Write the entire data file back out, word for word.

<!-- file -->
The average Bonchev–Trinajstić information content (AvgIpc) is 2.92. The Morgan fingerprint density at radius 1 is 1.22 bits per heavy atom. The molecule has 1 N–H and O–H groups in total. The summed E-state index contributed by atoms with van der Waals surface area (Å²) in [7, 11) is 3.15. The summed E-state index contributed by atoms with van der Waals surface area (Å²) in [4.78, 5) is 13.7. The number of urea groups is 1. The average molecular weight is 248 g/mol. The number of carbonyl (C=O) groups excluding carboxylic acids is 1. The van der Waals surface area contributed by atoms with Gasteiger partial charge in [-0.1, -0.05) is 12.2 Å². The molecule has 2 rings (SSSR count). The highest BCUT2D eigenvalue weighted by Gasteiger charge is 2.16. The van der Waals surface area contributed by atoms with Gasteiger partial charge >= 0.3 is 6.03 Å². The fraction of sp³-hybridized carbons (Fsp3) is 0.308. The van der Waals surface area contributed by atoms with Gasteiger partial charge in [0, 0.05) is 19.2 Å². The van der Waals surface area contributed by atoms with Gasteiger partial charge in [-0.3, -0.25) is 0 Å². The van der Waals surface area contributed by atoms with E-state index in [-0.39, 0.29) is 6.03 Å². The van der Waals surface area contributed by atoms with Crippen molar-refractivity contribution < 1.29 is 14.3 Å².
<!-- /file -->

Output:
The average Bonchev–Trinajstić information content (AvgIpc) is 2.92. The Morgan fingerprint density at radius 1 is 1.22 bits per heavy atom. The molecule has 1 N–H and O–H groups in total. The summed E-state index contributed by atoms with van der Waals surface area (Å²) in [7, 11) is 3.15. The summed E-state index contributed by atoms with van der Waals surface area (Å²) in [4.78, 5) is 13.7. The number of urea groups is 1. The average molecular weight is 248 g/mol. The number of carbonyl (C=O) groups excluding carboxylic acids is 1. The van der Waals surface area contributed by atoms with Gasteiger partial charge in [-0.1, -0.05) is 12.2 Å². The molecule has 2 rings (SSSR count). The highest BCUT2D eigenvalue weighted by Gasteiger charge is 2.16. The van der Waals surface area contributed by atoms with Gasteiger partial charge >= 0.3 is 6.03 Å². The fraction of sp³-hybridized carbons (Fsp3) is 0.308. The van der Waals surface area contributed by atoms with Gasteiger partial charge in [0, 0.05) is 19.2 Å². The van der Waals surface area contributed by atoms with Gasteiger partial charge in [-0.3, -0.25) is 0 Å². The van der Waals surface area contributed by atoms with E-state index in [-0.39, 0.29) is 6.03 Å². The van der Waals surface area contributed by atoms with Crippen molar-refractivity contribution < 1.29 is 14.3 Å².